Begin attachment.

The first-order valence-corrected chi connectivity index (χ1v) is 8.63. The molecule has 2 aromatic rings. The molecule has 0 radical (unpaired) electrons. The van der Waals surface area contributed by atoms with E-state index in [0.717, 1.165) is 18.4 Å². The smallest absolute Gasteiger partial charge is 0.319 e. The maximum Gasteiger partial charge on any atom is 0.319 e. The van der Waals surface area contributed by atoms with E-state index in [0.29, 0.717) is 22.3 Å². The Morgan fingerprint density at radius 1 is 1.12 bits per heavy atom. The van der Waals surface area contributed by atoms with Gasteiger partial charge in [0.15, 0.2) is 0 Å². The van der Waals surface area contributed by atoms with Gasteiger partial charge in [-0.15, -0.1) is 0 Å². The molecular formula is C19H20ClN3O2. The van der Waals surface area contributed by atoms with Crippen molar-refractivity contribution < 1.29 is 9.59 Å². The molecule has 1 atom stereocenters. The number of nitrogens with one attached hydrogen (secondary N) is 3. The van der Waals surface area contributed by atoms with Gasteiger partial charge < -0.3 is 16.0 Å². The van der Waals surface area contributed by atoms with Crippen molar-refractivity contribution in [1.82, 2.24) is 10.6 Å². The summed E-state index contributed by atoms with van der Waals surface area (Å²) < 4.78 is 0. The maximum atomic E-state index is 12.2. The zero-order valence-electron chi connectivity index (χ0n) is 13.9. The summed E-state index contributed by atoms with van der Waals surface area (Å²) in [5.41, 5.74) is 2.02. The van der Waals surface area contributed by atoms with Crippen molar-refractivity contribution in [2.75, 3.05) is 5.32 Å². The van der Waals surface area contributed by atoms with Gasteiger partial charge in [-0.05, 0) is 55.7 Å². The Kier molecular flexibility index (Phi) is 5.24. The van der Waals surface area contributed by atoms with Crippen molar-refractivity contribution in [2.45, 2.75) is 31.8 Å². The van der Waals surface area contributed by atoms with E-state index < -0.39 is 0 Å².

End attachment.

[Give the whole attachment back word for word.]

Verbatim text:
The first-order valence-corrected chi connectivity index (χ1v) is 8.63. The molecule has 2 aromatic rings. The molecule has 0 radical (unpaired) electrons. The van der Waals surface area contributed by atoms with E-state index in [0.717, 1.165) is 18.4 Å². The smallest absolute Gasteiger partial charge is 0.319 e. The maximum Gasteiger partial charge on any atom is 0.319 e. The van der Waals surface area contributed by atoms with E-state index in [0.29, 0.717) is 22.3 Å². The Morgan fingerprint density at radius 1 is 1.12 bits per heavy atom. The van der Waals surface area contributed by atoms with Gasteiger partial charge in [0.15, 0.2) is 0 Å². The van der Waals surface area contributed by atoms with Gasteiger partial charge in [-0.15, -0.1) is 0 Å². The molecular formula is C19H20ClN3O2. The van der Waals surface area contributed by atoms with Crippen molar-refractivity contribution < 1.29 is 9.59 Å². The molecule has 1 atom stereocenters. The number of nitrogens with one attached hydrogen (secondary N) is 3. The van der Waals surface area contributed by atoms with Gasteiger partial charge < -0.3 is 16.0 Å². The van der Waals surface area contributed by atoms with Crippen molar-refractivity contribution in [1.82, 2.24) is 10.6 Å². The summed E-state index contributed by atoms with van der Waals surface area (Å²) < 4.78 is 0. The maximum atomic E-state index is 12.2. The zero-order valence-electron chi connectivity index (χ0n) is 13.9. The summed E-state index contributed by atoms with van der Waals surface area (Å²) in [5.41, 5.74) is 2.02. The van der Waals surface area contributed by atoms with Crippen molar-refractivity contribution in [2.75, 3.05) is 5.32 Å². The van der Waals surface area contributed by atoms with Gasteiger partial charge in [-0.05, 0) is 55.7 Å². The Kier molecular flexibility index (Phi) is 5.24. The van der Waals surface area contributed by atoms with Crippen molar-refractivity contribution in [2.45, 2.75) is 31.8 Å². The van der Waals surface area contributed by atoms with E-state index < -0.39 is 0 Å².